With regards to the statement [of the Prophet may the peace and blessings of Allah be upon him] that “Allah [The Exalted] has given you better than those (feasts): Eid al-Adha (Sacrificing) and the ‘Eid al-Fitr”, then “those feasts” were those with strict religious over tones: one a Christian holiday and the other a pagan one. In addition, the Prophet [may the peace and blessing of Allah be upon him] mentioned that the Islamic holidays were two: ‘Eid al-Fitr and ‘Eid al-Adha. But it is not understood from this that he [may the peace and blessing of Allah be upon him] forbade people from gathering and celebrating [other non-religious occasions]. Even if a person considered [such gatherings] disliked there is no need for him to bother others by making things difficult that were not prohibited by the Qur’an, the Sunna, the consensus [of the scholars] and where no agreement was reached within the schools of Islamic law.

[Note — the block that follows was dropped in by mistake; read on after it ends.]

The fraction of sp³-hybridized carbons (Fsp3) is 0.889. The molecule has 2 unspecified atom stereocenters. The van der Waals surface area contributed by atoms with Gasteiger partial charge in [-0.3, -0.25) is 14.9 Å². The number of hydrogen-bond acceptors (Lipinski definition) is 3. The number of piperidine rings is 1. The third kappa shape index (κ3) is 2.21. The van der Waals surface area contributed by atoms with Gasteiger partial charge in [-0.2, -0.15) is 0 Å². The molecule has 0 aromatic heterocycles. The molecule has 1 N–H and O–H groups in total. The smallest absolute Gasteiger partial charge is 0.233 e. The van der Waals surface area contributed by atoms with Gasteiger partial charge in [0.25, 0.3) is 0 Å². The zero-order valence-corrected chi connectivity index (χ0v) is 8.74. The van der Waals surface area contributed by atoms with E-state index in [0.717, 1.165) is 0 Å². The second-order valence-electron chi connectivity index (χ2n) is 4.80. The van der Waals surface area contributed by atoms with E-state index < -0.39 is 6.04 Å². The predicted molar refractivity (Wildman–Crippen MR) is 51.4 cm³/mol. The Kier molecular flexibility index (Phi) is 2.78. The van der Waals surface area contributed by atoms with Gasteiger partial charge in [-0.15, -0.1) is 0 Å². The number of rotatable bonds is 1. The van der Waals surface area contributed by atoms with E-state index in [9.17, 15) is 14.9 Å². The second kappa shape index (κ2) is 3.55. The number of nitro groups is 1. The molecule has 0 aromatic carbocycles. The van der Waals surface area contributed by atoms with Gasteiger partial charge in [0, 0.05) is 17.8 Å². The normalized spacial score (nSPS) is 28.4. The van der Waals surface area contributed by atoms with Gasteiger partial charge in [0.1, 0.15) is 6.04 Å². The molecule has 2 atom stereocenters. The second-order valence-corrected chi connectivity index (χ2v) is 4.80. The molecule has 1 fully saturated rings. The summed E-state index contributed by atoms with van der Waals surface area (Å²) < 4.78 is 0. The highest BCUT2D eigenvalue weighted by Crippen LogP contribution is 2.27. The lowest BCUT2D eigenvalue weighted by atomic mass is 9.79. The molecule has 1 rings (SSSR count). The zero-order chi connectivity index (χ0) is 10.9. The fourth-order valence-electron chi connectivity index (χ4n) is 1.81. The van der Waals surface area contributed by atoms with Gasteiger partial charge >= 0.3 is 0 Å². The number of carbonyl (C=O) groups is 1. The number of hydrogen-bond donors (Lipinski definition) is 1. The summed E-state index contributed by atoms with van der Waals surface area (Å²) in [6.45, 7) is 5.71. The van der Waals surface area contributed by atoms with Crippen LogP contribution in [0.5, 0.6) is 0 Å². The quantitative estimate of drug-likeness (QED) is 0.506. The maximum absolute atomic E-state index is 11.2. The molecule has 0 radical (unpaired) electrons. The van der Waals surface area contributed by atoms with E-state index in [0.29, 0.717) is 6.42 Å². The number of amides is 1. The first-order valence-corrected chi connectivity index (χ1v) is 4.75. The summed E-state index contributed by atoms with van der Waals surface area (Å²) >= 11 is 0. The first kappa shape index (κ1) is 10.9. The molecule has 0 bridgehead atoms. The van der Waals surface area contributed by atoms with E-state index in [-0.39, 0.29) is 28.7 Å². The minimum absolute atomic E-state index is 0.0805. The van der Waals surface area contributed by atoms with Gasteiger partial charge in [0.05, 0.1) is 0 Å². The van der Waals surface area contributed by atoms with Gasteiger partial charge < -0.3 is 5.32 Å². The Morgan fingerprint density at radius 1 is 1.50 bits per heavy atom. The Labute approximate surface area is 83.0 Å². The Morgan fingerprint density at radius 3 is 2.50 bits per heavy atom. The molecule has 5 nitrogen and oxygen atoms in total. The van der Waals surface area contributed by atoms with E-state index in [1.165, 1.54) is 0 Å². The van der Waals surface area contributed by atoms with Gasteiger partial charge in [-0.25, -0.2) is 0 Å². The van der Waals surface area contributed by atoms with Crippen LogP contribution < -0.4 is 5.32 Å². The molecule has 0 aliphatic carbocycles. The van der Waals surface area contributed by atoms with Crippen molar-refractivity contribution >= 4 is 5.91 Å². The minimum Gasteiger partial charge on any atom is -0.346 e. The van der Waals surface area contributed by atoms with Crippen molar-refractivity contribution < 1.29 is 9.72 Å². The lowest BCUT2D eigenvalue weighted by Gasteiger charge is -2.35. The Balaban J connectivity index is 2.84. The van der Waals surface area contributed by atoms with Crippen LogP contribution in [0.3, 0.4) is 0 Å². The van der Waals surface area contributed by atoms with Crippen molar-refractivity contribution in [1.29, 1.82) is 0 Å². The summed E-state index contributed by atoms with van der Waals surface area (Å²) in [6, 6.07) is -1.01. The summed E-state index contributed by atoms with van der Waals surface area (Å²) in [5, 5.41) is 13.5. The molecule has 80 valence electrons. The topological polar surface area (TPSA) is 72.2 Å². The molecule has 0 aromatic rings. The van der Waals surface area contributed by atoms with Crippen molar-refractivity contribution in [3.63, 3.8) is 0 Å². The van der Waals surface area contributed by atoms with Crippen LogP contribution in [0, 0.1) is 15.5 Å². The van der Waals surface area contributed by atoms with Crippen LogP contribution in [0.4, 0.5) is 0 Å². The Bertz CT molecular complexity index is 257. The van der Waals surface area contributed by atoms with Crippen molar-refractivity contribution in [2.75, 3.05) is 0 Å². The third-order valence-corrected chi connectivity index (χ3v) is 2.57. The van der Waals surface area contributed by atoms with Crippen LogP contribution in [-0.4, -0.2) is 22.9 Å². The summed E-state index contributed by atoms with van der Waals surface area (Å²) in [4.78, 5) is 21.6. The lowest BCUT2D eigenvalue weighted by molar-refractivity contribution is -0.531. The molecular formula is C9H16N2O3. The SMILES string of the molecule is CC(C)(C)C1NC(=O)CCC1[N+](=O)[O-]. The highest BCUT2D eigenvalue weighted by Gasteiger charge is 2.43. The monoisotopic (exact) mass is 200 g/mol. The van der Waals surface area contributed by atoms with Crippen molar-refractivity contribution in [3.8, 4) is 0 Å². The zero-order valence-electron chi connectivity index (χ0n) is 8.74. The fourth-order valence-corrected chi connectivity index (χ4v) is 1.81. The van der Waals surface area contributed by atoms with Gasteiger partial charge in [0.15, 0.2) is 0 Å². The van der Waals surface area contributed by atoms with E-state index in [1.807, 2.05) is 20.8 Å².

This is because ease in matters [such as these where there is no prohibition and the origin is that of permissibility] is a must, and those statements that create hardship and burden [related to such matters], that are not based on explicit texts [that prohibit them], are weak. Thus, there is nothing that prohibits us from facilitating such matters for the people and giving them some breathing room because ease and facilitation are from the foundations of Islam: Allah says, “And He did not make any hardship for you in religion.” [Surah al-Hajj 78] and “Allah wants to lighten your burdens.” [Surah al-Nisa V. 28] and “Verily, with hardship there is ease. Verily with hardship there is ease.” [Surah al-Sharh V. 5-6]. The Prophet [may the peace and blessings of Allah be upon him] said, “Facilitate [things] and do not make things difficult. Give glad tidings, and do not cause others to flee.” In closing, we reiterate that the foundation of Islam is ease and the independent interpretation of the legal sources [ijtihad of scholars] is respected but is not [equal to] texts from the Shari’ah [Qur’an and Sunna].”